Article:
Nomadland Turns American Iconography Inside Out
Certain metaphors structure the American imagination. The house with the white picket fence, supposedly everyone’s dream. The cowboy, setting out alone across the landscape, accompanied only by his faithful horse and his ten-gallon hat. The pioneers, rolling in rickety wagons across the prairie with all of their earthly possessions, headed for a better life. The hard-working, self-made man.
Each of these images stands in for an ostensibly American value: adventure, courage, an entrepreneurial spirit, bootstrap-tugging, hope that something better will always be just beyond the horizon. The idea that the field is level and bounteous to all who are willing to work — and, conversely, that the remedy for tough times is work.
Nomadland evokes and rewrites these cultural themes by telling its own story, one that counters the metaphors with reality. Based in part on Jessica Bruder’s 2017 nonfiction book Nomadland: Surviving America in the Twenty-First Century, and written and directed by Chloé Zhao, it’s a piercing look into a country that’s becoming less and less inhabitable for its older men and women, and more stingy about who gets to dream. And, fundamentally, it’s a poignant portrait of a broken heart.
Frances McDormand plays Fern, one of a growing number of American seniors who find themselves, at the end of a long life of working hard, with very little to show for it. Text at the beginning of the film tells us that in 2011, faced with a declining demand for sheetrock, US Gypsum shut its plant in Empire, Nevada, which had been a company town for 88 years. Within six months, the town was decimated — so thoroughly that its zip code was entirely discontinued.
Frances McDormand in Nomadland.
That’s all true, and many of the people who populate Nomadland are real, too. It’s not a documentary, but it’s not really fiction, either. Nearly everyone in the film is playing themselves. When US Gypsum shut down its plant in Empire, 95 jobs evaporated. The company closed the town and told the workers who had lived there that they had to leave, since the company owned the houses, too. At one point, the place had an airport, a day care facility, a public pool, a golf course. By mid-2011, it was a ghost town.
Left with no option but to leave, Fern buys a large van, puts her things into storage, and takes off down the winding road to an Amazon warehouse. She and other seasonal workers will live in their vehicles in an RV park and pack boxes during the busy holiday season as part of the company’s CamperForce program. When it’s over, they move on to the next job.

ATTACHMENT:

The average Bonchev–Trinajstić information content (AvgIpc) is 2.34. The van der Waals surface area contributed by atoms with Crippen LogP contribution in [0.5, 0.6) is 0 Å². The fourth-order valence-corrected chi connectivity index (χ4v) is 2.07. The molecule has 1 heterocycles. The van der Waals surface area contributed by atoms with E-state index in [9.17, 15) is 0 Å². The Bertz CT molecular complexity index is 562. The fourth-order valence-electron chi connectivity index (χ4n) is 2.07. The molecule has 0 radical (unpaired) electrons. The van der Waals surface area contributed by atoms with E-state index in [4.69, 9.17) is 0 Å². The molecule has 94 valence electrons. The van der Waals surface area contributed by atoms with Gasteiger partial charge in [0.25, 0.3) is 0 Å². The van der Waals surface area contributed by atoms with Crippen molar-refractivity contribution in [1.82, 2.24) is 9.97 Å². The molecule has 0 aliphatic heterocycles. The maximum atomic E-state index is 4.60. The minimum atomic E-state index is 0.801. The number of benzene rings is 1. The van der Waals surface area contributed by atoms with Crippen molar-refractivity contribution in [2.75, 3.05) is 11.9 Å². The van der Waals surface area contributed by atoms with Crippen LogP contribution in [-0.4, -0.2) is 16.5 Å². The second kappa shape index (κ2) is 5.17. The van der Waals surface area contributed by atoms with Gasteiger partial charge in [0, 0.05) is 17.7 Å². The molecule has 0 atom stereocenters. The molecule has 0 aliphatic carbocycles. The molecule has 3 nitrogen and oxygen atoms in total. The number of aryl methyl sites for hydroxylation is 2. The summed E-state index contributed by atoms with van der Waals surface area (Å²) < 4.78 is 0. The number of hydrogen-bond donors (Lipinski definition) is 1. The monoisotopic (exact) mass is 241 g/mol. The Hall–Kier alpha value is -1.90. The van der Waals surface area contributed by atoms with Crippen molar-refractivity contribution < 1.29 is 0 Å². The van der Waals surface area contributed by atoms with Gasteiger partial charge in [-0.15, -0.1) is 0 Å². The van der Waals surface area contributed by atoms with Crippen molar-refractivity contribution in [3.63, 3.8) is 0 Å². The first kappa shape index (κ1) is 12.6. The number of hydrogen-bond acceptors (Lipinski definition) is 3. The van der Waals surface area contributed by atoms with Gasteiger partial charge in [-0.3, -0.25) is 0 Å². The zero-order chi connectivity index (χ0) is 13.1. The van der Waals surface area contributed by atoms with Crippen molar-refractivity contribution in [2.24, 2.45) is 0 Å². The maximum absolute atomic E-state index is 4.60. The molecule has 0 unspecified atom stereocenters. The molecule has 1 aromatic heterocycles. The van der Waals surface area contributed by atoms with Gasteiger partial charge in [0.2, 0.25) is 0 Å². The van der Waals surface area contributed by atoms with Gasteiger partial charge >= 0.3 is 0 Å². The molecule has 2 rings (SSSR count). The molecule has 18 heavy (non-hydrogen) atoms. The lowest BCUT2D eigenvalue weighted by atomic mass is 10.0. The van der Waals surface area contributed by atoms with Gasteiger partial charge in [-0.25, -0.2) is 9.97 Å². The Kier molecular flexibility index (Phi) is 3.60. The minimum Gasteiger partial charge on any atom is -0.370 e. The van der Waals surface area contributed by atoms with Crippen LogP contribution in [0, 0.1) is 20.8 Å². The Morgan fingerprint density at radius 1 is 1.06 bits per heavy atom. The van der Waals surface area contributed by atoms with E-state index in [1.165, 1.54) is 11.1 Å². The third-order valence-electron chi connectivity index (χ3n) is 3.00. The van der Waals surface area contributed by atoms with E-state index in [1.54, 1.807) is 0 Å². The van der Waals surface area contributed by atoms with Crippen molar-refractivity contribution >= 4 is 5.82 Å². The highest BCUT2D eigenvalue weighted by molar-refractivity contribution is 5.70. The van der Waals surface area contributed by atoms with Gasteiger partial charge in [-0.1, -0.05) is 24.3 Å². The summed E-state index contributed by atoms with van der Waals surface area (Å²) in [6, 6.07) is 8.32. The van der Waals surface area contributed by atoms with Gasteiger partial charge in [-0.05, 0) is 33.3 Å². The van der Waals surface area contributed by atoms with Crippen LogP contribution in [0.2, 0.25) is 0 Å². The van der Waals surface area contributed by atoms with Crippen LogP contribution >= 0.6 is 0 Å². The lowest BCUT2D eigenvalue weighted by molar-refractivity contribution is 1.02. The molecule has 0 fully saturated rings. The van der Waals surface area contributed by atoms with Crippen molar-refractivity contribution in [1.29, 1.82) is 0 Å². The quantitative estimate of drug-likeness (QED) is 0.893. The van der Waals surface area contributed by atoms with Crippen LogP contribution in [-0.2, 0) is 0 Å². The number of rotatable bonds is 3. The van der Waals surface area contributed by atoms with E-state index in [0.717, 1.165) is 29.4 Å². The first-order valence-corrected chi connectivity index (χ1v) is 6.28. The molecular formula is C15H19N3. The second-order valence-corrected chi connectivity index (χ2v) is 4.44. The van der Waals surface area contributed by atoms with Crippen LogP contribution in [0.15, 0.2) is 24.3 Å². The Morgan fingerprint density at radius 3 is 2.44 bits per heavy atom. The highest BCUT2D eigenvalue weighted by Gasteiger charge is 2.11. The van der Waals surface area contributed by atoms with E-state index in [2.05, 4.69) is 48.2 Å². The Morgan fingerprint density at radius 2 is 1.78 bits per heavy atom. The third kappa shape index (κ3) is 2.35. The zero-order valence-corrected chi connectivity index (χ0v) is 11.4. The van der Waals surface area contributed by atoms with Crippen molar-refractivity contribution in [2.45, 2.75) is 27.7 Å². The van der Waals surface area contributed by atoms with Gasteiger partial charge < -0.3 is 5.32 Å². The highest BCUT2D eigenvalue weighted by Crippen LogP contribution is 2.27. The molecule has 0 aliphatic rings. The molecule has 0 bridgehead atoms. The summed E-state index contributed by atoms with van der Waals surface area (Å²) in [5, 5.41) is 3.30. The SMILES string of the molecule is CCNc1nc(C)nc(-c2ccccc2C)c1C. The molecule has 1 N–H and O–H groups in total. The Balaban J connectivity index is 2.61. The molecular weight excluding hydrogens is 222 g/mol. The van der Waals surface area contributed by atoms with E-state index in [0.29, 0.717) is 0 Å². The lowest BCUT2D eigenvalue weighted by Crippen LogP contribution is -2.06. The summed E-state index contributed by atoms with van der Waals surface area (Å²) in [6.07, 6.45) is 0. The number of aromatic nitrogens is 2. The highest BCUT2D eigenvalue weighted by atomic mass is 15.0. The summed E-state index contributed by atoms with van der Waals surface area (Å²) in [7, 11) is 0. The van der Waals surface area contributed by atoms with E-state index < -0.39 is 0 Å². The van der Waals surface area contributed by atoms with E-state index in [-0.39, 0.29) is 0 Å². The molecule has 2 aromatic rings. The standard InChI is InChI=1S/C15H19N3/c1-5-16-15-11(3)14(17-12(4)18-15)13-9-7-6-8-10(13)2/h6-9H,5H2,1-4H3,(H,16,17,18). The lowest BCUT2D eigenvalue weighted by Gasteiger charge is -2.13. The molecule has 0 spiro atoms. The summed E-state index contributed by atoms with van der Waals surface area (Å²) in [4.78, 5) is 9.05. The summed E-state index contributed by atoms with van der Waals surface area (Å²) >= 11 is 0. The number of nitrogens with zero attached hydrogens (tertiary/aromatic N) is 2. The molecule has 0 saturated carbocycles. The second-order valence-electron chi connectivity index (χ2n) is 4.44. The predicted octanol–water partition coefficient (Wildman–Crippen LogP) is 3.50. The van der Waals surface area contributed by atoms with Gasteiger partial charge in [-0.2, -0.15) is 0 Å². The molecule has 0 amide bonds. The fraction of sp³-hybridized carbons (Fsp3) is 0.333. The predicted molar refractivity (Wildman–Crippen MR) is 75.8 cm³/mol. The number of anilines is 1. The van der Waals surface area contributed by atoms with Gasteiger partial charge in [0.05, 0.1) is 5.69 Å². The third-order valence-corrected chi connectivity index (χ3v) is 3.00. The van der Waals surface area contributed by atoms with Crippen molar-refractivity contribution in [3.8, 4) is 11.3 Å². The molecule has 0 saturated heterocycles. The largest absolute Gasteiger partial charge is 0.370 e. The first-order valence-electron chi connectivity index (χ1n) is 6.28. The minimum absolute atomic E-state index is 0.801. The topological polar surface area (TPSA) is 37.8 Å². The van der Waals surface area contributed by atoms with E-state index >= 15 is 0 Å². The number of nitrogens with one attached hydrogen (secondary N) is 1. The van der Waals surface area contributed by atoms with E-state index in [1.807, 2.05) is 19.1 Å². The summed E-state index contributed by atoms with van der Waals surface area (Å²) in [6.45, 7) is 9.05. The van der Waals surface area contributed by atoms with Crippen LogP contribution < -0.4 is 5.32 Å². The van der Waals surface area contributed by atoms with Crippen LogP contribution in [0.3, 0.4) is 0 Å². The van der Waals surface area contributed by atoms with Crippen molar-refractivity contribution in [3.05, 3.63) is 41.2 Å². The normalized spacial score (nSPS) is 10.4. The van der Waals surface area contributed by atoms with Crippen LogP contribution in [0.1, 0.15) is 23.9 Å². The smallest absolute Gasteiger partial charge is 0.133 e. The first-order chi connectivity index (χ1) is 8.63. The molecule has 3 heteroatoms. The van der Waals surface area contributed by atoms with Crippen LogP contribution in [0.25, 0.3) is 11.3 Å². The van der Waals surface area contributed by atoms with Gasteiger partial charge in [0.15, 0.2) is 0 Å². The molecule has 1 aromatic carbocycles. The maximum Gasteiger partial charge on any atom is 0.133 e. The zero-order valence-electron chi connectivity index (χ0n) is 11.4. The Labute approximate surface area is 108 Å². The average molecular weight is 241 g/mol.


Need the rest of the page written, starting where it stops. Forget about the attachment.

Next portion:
Fern’s friend Linda May tips her off to an annual gathering of “nomads,” as the itinerant older seasonal workers call themselves. It’s called the “Rubber Tramp Rendezvous,” led by Bob Wells, who through his YouTube channel and other means has created a network of folks like Fern, who live in their vehicles (Wells is a self-described “vandweller”) and move from place to place. At the gathering, they break bread together, trade things they don’t need anymore, and share techniques you need to know if you’re living out of your car or van. How to protect yourself. How to park discreetly in a city. How to best use a bucket as your toilet. They don’t complain about what they don’t have; they focus on their freedom from the “tyranny of the dollar.”
Thinking of this lifestyle as “freedom” — there’s another American ideal — might take a little bit of the sting out of it for the folks who, like Fern, did not exactly make the choice to have almost no money. One woman at the Rendezvous talks about spending her entire life working and raising her children, only to discover when she reached her 60s that her social security benefit was a whopping $550 a month. Fern knows hers won’t be enough to live on and seeks steady work, but there’s simply no steady work to be had. Whether or not she wants a home, her only choice is to live the nomad life.